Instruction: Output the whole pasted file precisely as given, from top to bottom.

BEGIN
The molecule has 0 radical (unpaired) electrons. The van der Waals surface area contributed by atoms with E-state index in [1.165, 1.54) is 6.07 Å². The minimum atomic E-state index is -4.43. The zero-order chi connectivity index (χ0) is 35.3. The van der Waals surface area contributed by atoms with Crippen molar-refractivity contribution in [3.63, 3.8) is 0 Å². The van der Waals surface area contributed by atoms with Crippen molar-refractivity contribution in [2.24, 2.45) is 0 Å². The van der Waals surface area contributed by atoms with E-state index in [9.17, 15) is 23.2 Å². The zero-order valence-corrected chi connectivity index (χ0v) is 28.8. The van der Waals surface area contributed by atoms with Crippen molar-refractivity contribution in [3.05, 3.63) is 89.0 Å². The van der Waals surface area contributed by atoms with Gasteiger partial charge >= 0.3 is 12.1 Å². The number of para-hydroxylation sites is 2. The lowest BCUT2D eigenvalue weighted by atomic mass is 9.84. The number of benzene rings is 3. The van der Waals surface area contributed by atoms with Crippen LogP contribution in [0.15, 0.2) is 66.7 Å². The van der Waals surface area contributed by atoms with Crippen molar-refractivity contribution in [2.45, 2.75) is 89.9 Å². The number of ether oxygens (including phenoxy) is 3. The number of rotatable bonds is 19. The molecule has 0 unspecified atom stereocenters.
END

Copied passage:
The molecule has 0 radical (unpaired) electrons. The van der Waals surface area contributed by atoms with E-state index in [1.165, 1.54) is 6.07 Å². The minimum atomic E-state index is -4.43. The zero-order chi connectivity index (χ0) is 35.3. The van der Waals surface area contributed by atoms with Crippen molar-refractivity contribution in [3.63, 3.8) is 0 Å². The van der Waals surface area contributed by atoms with Crippen molar-refractivity contribution in [2.24, 2.45) is 0 Å². The van der Waals surface area contributed by atoms with E-state index in [9.17, 15) is 23.2 Å². The zero-order valence-corrected chi connectivity index (χ0v) is 28.8. The van der Waals surface area contributed by atoms with Crippen molar-refractivity contribution in [3.05, 3.63) is 89.0 Å². The van der Waals surface area contributed by atoms with Gasteiger partial charge >= 0.3 is 12.1 Å². The number of para-hydroxylation sites is 2. The lowest BCUT2D eigenvalue weighted by atomic mass is 9.84. The number of benzene rings is 3. The van der Waals surface area contributed by atoms with Crippen LogP contribution in [0.15, 0.2) is 66.7 Å². The van der Waals surface area contributed by atoms with Crippen molar-refractivity contribution in [2.45, 2.75) is 89.9 Å². The number of ether oxygens (including phenoxy) is 3. The number of rotatable bonds is 19. The molecule has 0 unspecified atom stereocenters.